Saturday, September 13, 2003

Ohio Moments


Sherwood Anderson wrote 'brooding' tales

On Sept. 13, 1876, writer Sherwood Anderson, best known for his short stories dubbed "brooding Midwest tales," was born in Camden, Ohio.

Anderson's reputation was made on his sympathetic insight into the thwarted lives of ordinary people. He captured the sound of everyday speech and experimented with new forms and styles. His collection of short stories, Winesburg, Ohio, is considered his finest work. He influenced a later generation of writers that included Ernest Hemingway and William Faulkner.

Anderson was the third child of a harness maker and house painter. When his father's business failed, he moved the family to Clyde, Ohio, and took to drinking heavily.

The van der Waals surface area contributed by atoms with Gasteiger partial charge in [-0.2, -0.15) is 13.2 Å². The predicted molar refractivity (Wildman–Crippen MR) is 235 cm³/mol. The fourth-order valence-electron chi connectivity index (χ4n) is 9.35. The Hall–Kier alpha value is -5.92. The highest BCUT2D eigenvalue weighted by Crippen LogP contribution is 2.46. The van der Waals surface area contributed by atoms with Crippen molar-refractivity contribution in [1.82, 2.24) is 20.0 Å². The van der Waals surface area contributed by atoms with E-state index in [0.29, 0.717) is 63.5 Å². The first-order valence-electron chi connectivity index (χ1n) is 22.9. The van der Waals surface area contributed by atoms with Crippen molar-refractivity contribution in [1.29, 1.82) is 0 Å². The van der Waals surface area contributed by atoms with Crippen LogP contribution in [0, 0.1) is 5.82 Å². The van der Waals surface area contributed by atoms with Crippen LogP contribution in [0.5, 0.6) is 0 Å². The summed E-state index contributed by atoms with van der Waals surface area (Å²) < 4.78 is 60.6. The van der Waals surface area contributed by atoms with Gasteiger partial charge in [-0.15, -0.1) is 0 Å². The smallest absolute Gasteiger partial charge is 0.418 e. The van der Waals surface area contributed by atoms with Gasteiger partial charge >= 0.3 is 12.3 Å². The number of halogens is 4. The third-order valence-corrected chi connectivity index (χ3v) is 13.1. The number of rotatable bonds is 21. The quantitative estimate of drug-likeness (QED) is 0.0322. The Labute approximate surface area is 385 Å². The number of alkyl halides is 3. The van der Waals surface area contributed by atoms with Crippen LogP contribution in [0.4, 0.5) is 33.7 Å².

Anderson's early education was sporadic. He worked as a laborer and served in the Spanish-American War. After the war he enrolled at Wittenberg Academy in Springfield, Ohio, where he earned his food and lodging by doing chores at the artists' boardinghouse.

He managed a mail-order business and two paint stores in Cleveland before suffering a breakdown in 1912. He then moved to Chicago where he became part of a group of young writers that included Carl Sandburg.

Rebecca Goodman

E-mail rgoodman@enquirer.com or call (513) 768-8361




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